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by Su Falcon

I was perfectly minding my own business, perched on my favorite tush stool overlooking the compound and intent on enjoying my chill, drizzly day, when this towering great goober wandered up and out of the misty damp and said, “No matter how many times you ask me, I shall never marry you or your kind.”

Wellawell! Until then, I’d never wanted to marry anything, much less this particular goober. But I couldn’t resist answering.

“Huh! Why not?”

“Because,” he replied, “it would never work out.”

Still I could not keep my flappy orifice shut. “And again, I ask, why not?”

“Though yours and mine are not structurally dissimilar, we are each of a differing nature, and, like oil and water, would not blend.

My ire bubbled up like rancid gas in a swampy hole. And not knowing the ways of goobers, I didn’t see that I was walking straight into his trap. I stared straight into his eye slit and demanded, “Just which do you consider yourself to be? Oil or water?” resolved that whichever he chose, I would strug a gallant struggle for the other.

“I consider myself to be neither.”

I sat silent for a moment, stunned that he would pose this scenario then refuse his own role. Then rage swept over me and I chased him madly down the hill and away from my afternoon, hurling a loose rock after his rapidly departing form, and taking immense satisfaction when it connected loudly with his glistening shell.

But my mood was ruined; a bright ray crept from behind my lovely, rheumy clouds, so I slithered home. I was young, though, and with the reboundancy of inexperience, quickly forgot the encounter.


Seasons passed, and I began to near maturity. Many of compatible gender stared blatantly in my direction, providing me the pleasure of ignoring their clumsy advances. I did not want marriage.

I was content.

But Mat and Pat began to murmur about continuity of species. Pat was political, and felt his image would be enhanced by the perpetuation of our family line with grand-issue. Thus began their campaign of introductions with intent of expanded familial unit. I was covertly uncooperative, adopting a policy of gentle evasion, and might have continued indefinitely had their efforts not included one particularly loathsome suitor known as Slick.

One damp and pleasant evening, I committed what would prove to be the ultimate undoing of my simplistic plan.

Pat, desperate in his current campaign, ignored Slick’s impolite grasp at my protrusions beneath the table, but the swain eventually rubbed me wrongly once too often. Rising to my full and glorious height, I proclaimed, “I reject your advances sir! I desire to marry a goober, or to marry not at all!” The source of my fatuous statement was sadly lost to the swamp of obscure memory, or I would have immediately recanted my words.

Our guest wasted no time in showing himself out. As soon as he was gone, Pat said, “How dare you suggest such atrocity! And just before an election!”

Mat, who was less concerned with image than propriety, reacted with equal fervor. “A goober? I have failed maternally! I must inhale then exhale slowly before I expire from distress!” Her normal rich, golden brown countenance paled to a dim ochre, and I was banished to my cave, where I sat in comforting, soggy, lonely silence.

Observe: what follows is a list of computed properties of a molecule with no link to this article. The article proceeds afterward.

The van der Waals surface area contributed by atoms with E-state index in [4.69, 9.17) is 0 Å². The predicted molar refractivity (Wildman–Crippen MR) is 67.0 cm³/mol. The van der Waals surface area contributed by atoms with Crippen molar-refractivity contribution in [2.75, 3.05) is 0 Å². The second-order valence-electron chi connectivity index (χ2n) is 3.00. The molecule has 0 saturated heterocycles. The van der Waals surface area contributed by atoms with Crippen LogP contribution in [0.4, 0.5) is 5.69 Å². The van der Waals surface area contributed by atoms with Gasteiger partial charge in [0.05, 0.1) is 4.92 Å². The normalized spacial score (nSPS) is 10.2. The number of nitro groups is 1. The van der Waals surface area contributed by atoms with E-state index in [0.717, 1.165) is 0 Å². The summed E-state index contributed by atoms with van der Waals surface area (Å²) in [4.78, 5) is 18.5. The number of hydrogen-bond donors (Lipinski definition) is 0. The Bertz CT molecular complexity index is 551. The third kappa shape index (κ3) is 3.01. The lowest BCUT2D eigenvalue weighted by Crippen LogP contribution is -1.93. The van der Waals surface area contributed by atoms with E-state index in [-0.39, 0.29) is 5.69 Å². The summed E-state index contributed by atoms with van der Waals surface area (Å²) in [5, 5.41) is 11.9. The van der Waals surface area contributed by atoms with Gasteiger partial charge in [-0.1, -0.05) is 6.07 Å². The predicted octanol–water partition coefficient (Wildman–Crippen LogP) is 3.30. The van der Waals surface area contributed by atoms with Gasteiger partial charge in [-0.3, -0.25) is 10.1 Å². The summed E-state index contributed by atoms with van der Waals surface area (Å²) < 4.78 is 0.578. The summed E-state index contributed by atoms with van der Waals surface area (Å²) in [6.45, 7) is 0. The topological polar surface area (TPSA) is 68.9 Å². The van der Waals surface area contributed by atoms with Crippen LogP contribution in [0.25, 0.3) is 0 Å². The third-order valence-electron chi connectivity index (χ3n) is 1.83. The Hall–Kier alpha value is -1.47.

Now please understand. It is not as though copulation and procreation between a goober and my kind defies biological possibility. Quite the contrary.

The only true demon I was countering was Convention, and my parents were paradigms of this cult. On principle alone, I felt compelled to persist upon the course I’d so casually initiated. And it was an obvious solution to my problem. I had no intention of marrying at all, so to insist on marrying a goober should indirectly bring my guardians around to supporting my obstinate point of view.

What I could not have known, particularly in my enforced seclusion, was of the social change brewing.

As mentioned earlier, Pat had political aspirations, and was in perpetual pursuit of that which would ensure the continuation of his elected office. Unknown to me, a movement was being instigated and forwarded in both the goober community and my own to unite our kinds in harmony, to promote mutual commercial interchange, and to secure common enjoyment in the same dens of entertainment.

Slick, the unrequited aspirant to my affections, had gone to work immediately to smear my reputation by promoting my infatuation with a goober. But alert Pat, with the reluctant cooperation and support of dear, conventional Mat, began to spin these rumors around to support his own campaign. As a forerunner of the future and promoter of cultural harmony (his new platform), he calculated that my connubial yearnings might act as the harbinger of a new age in social reform, the spearhead of a movement in acceptance and accord. I was being placed, unknown to myself, as the brave and singular heroine of a new entente.

But I was damply oblivious to all.

When Mat and Pat finally invited me to join them in familial partaking of evening refreshment some cycles later, I was immediately suspicious of their pleasant countenances.

“Dear one,” Mat began, “your Pat and I have conversed at great length over your dilemma--”

“And have decided to support you in your noble and imaginative romantic quest!” Pat butted in. “When do we meet the young goober who has captured your soul and enraptured your hearts?”

Horror! They had agreed to let me marry a goober!

If I told them I had no specific goob in mind, they would recognize my charade for what it was, and begin anew to force me into unwanted cohabitation. I did not know which way to turn.

I began to invent reasons why my illustrious goober could not immediately visit the family den. But their pressures increased, and with it, my panic. I was rapidly running out of excuses.


In my distress, I randomly roamed paths and avenues in solitude, praying that the throbbing rhythm of my pads would inspire some new solution. Through dark of night and dim of day, I paced restlessly until I found myself once again at my favorite little tush stool above the compound.